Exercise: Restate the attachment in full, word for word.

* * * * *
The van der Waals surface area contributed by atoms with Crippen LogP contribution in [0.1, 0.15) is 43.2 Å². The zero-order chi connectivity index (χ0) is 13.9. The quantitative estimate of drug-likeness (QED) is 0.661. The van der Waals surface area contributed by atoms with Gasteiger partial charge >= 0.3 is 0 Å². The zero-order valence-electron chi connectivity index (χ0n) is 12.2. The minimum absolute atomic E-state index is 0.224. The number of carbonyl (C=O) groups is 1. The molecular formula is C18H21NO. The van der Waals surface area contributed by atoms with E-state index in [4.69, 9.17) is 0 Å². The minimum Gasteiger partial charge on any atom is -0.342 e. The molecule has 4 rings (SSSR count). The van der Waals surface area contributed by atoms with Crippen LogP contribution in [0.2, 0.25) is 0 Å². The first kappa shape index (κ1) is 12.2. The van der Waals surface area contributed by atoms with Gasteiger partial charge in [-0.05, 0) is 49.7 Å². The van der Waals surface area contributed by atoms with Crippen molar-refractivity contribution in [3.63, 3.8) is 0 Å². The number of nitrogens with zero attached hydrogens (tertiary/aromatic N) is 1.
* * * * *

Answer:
The van der Waals surface area contributed by atoms with Crippen LogP contribution in [0.1, 0.15) is 43.2 Å². The zero-order chi connectivity index (χ0) is 13.9. The quantitative estimate of drug-likeness (QED) is 0.661. The van der Waals surface area contributed by atoms with Gasteiger partial charge >= 0.3 is 0 Å². The zero-order valence-electron chi connectivity index (χ0n) is 12.2. The minimum absolute atomic E-state index is 0.224. The number of carbonyl (C=O) groups is 1. The molecular formula is C18H21NO. The van der Waals surface area contributed by atoms with E-state index in [4.69, 9.17) is 0 Å². The minimum Gasteiger partial charge on any atom is -0.342 e. The molecule has 4 rings (SSSR count). The van der Waals surface area contributed by atoms with Crippen LogP contribution in [0.2, 0.25) is 0 Å². The first kappa shape index (κ1) is 12.2. The van der Waals surface area contributed by atoms with Gasteiger partial charge in [-0.05, 0) is 49.7 Å². The van der Waals surface area contributed by atoms with Crippen molar-refractivity contribution in [3.63, 3.8) is 0 Å². The number of nitrogens with zero attached hydrogens (tertiary/aromatic N) is 1.